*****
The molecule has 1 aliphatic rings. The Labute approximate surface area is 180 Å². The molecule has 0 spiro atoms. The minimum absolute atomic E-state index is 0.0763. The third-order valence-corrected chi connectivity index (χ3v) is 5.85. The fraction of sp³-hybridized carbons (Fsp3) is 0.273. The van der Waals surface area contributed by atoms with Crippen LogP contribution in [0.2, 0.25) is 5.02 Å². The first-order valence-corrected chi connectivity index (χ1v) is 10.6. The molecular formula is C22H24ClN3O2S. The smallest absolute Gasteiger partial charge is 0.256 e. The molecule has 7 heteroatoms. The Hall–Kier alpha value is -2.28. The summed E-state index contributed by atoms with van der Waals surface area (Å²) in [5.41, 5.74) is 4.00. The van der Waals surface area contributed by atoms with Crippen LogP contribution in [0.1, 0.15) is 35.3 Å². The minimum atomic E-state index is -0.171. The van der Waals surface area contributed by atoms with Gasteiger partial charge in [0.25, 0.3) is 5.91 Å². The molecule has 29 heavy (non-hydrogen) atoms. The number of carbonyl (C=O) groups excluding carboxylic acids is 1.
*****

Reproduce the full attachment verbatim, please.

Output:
The molecule has 1 aliphatic rings. The Labute approximate surface area is 180 Å². The molecule has 0 spiro atoms. The minimum absolute atomic E-state index is 0.0763. The third-order valence-corrected chi connectivity index (χ3v) is 5.85. The fraction of sp³-hybridized carbons (Fsp3) is 0.273. The van der Waals surface area contributed by atoms with Crippen LogP contribution in [0.2, 0.25) is 5.02 Å². The first-order valence-corrected chi connectivity index (χ1v) is 10.6. The molecular formula is C22H24ClN3O2S. The smallest absolute Gasteiger partial charge is 0.256 e. The molecule has 7 heteroatoms. The Hall–Kier alpha value is -2.28. The summed E-state index contributed by atoms with van der Waals surface area (Å²) in [5.41, 5.74) is 4.00. The van der Waals surface area contributed by atoms with Crippen LogP contribution in [0.1, 0.15) is 35.3 Å². The minimum atomic E-state index is -0.171. The van der Waals surface area contributed by atoms with Gasteiger partial charge in [0.25, 0.3) is 5.91 Å². The molecule has 29 heavy (non-hydrogen) atoms. The number of carbonyl (C=O) groups excluding carboxylic acids is 1.